KNOXVILLE, Tennessee — Update 12/11/20: Former KCSO fleet services manager Ronnie Kidd was sentenced Friday to two years in prison after he pleaded guilty in October to official misconduct.
However, Judge Scott Green decided to suspend the sentence and have him serve two years of unsupervised probation.
The Knox County Sheriff's Office's longtime fleet services manager pleaded guilty Tuesday to taking part in a plot to steal a luxury vehicle from a Knoxville restaurateur.
Ronnie Kidd appeared Tuesday morning in Knox County Criminal Court before Judge Scott Green. He admitted to a single count of official misconduct in an agreement with the Knox County District Attorney General's Office.
He pleaded guilty to what's called an information, a charge made in lieu of a grand jury review.
Kidd, 65, of Powell, faces a two-year term. He's seeking judicial diversion from Green, a privilege that would allow him to have the charge expunged from his record.
Defense attorney Tommy Hindman said after the plea that his client has "never been in any trouble in his life."
He said Kidd wants to put the incident behind him.
"We certainly feel that there are justifiable reasons to place him on probation," Hindman said.
Green set sentencing for Dec. 11.
As part of the plea, Kidd agreed to resign his job with fleet services, Assistant District Attorney General Bill Bright said.
Bright said prosecutors also oppose Kidd getting diversion.
Bentley theft plot
Bright told Green during Tuesday's hearing that Kidd was a player in a spring 2020 plot to steal Christopher Captain's Bentley Continental, after which it would be reported by Captain as an insurance loss.
Evidence showed Kidd's job was to arrange for inmate Joshua Caleb Haynes to take the vehicle from Captain, the owner of the Sam and Andy's Deli in Knoxville, Bright said.
Kidd knew Haynes, who was a skilled mechanic that Kidd used to work on fleet vehicles while he was in custody, the prosecutor said.
Kidd arranged for Haynes to be bonded out of jail. It was then Haynes' job to steal the car, Bright said.
On the day of the theft in April, Kidd texted Captain the message, "Tonight," the investigation showed.
The keys were left in the vehicle ignition at Captain's home to enable the theft, Bright told Green.
Captain reported the car as stolen. Haynes was found speeding April 20 with the stolen Bentley soon after in Grainger County. Once he was arrested, he began to talk.
The plot began to unravel, Bright said, and the TBI was called in to investigate.
TBI Special Agent Brandon Elkins investigated and provided his review to DA Charme Allen's office.
Captain's attorney, Gregory P. Isaacs, said Tuesday his client had been "open and transparent" with law enforcement and had cooperated with them from the beginning of the investigation.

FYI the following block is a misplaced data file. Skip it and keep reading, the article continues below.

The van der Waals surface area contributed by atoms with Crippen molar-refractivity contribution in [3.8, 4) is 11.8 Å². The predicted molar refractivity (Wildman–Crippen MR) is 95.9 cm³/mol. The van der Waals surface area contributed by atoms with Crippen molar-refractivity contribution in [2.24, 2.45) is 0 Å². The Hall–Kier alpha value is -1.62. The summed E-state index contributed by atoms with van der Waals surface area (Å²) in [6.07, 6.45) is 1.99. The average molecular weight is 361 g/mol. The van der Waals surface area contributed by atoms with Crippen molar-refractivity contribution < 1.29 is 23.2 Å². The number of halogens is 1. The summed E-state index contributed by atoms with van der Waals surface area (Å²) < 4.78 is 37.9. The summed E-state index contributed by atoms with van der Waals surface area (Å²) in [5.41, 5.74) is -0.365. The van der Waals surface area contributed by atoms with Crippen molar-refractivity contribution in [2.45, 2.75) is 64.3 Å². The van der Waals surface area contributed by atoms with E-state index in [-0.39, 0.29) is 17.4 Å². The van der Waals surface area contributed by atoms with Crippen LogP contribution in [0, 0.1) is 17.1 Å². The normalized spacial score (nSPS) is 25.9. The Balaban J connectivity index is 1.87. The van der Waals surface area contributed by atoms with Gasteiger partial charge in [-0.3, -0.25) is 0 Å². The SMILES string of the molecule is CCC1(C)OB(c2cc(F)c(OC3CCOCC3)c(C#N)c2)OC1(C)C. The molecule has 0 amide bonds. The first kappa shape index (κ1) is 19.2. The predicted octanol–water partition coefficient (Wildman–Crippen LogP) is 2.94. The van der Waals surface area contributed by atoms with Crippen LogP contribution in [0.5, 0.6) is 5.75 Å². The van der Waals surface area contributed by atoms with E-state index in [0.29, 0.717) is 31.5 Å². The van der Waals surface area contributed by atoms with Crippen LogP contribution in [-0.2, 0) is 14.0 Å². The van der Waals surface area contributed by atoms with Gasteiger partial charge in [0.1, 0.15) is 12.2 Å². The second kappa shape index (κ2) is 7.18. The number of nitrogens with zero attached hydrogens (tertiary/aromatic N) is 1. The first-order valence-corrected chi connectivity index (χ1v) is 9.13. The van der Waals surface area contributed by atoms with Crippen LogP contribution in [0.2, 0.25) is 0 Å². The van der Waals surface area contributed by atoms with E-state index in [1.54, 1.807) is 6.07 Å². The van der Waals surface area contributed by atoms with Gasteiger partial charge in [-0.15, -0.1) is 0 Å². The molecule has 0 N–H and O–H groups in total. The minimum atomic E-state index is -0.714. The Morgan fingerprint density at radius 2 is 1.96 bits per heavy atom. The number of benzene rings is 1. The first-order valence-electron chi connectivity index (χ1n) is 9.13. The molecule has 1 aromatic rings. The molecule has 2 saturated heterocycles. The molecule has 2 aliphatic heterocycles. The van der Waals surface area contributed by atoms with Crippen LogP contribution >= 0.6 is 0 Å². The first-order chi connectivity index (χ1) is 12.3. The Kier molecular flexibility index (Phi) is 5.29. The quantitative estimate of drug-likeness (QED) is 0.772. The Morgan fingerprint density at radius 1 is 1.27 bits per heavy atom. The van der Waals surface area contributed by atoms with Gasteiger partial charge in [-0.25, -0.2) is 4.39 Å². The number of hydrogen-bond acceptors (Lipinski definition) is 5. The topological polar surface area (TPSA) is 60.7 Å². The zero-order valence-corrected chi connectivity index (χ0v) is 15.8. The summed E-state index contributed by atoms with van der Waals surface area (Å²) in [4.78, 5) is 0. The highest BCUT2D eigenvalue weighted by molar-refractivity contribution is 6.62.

He has not yet been charged.
Sheriff put Kidd on paid leave
Sheriff Tom Spangler put Kidd on paid leave as the investigation began.
Kidd had been fleet manager since 2006, according to his personnel file, and drew biweekly pay of $3,501.
Spangler said Tuesday in a press briefing that he acted after learning about "inappropriate conduct" by a civilian employee of the department. He told reporters he asked the district attorney general to ensure an independent review was conducted by the TBI.
The sheriff said he didn't want anyone to think authorities were trying to cover up what had happened.
"Rest assured that this type of behavior will not be tolerated as long as I am sheriff of Knox County," Spangler said.
He echoed Tuesday a statement he gave in May as word of the investigation began to spread.
"There are no words to describe my disappointment," the sheriff's statement from May reads. "I promised each of you that I would be honest, forthright and transparent when elected. As painful as situations involving allegations of employee misconduct are, it is important for the integrity of the Agency and for the honest, hardworking men and women of the Knox County Sheriff’s Office that I do everything within my power to appropriately handle situations as openly and expeditiously as possible.
"The overwhelming number of men and women in the Knox County Sheriff’s Office are hard-working public servants who take their oath and our mission seriously."
Fleet Services personnel take care of the Sheriff's Office's vehicles. The department has its own garage.
Inmates also are given the chance to work on fleet vehicles while in custody for training and work experience.
Kidd previously worked as a fleet manager at Reeder Chevrolet before moving over to KCSO.
Past evaluations in his work history file showed he got strong marks, including one that said he took care of equipment, "Just like it was his."